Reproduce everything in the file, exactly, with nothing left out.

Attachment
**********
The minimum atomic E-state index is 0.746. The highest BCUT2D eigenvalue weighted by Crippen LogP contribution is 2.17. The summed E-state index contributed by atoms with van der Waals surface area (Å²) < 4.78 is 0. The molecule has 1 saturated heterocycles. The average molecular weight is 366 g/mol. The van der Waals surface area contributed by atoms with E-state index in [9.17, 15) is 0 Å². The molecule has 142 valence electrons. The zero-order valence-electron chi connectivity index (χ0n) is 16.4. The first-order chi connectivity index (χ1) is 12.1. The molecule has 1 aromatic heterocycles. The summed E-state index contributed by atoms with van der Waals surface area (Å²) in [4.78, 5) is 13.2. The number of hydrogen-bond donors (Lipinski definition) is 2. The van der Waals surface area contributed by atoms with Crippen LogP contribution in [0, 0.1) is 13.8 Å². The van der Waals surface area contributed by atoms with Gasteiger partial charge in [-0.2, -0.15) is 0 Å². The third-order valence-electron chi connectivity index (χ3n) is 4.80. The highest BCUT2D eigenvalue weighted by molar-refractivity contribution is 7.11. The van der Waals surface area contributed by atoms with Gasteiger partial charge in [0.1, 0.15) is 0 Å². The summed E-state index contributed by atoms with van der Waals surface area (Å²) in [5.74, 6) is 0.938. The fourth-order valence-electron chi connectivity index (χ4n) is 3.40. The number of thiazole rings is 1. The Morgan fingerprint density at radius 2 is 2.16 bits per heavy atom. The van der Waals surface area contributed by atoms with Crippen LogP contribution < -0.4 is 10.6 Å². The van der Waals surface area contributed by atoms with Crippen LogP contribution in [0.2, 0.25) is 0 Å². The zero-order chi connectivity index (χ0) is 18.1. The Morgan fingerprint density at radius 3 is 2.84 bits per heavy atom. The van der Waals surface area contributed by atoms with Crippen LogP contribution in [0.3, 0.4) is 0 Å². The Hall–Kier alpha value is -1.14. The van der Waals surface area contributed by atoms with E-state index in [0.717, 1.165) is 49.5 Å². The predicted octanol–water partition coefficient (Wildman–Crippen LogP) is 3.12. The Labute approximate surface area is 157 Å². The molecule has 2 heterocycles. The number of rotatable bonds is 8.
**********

The minimum atomic E-state index is 0.746. The highest BCUT2D eigenvalue weighted by Crippen LogP contribution is 2.17. The summed E-state index contributed by atoms with van der Waals surface area (Å²) < 4.78 is 0. The molecule has 1 saturated heterocycles. The average molecular weight is 366 g/mol. The van der Waals surface area contributed by atoms with E-state index in [9.17, 15) is 0 Å². The molecule has 142 valence electrons. The zero-order valence-electron chi connectivity index (χ0n) is 16.4. The first-order chi connectivity index (χ1) is 12.1. The molecule has 1 aromatic heterocycles. The summed E-state index contributed by atoms with van der Waals surface area (Å²) in [4.78, 5) is 13.2. The number of hydrogen-bond donors (Lipinski definition) is 2. The van der Waals surface area contributed by atoms with Crippen LogP contribution in [0, 0.1) is 13.8 Å². The van der Waals surface area contributed by atoms with Gasteiger partial charge in [-0.2, -0.15) is 0 Å². The third-order valence-electron chi connectivity index (χ3n) is 4.80. The highest BCUT2D eigenvalue weighted by molar-refractivity contribution is 7.11. The van der Waals surface area contributed by atoms with Gasteiger partial charge in [0.1, 0.15) is 0 Å². The summed E-state index contributed by atoms with van der Waals surface area (Å²) in [5.74, 6) is 0.938. The fourth-order valence-electron chi connectivity index (χ4n) is 3.40. The number of thiazole rings is 1. The Morgan fingerprint density at radius 2 is 2.16 bits per heavy atom. The van der Waals surface area contributed by atoms with Crippen LogP contribution < -0.4 is 10.6 Å². The van der Waals surface area contributed by atoms with Crippen LogP contribution in [0.2, 0.25) is 0 Å². The zero-order chi connectivity index (χ0) is 18.1. The Morgan fingerprint density at radius 3 is 2.84 bits per heavy atom. The van der Waals surface area contributed by atoms with Crippen LogP contribution in [0.3, 0.4) is 0 Å². The Hall–Kier alpha value is -1.14. The van der Waals surface area contributed by atoms with E-state index in [0.717, 1.165) is 49.5 Å². The predicted octanol–water partition coefficient (Wildman–Crippen LogP) is 3.12. The Labute approximate surface area is 157 Å². The molecule has 2 heterocycles. The number of rotatable bonds is 8.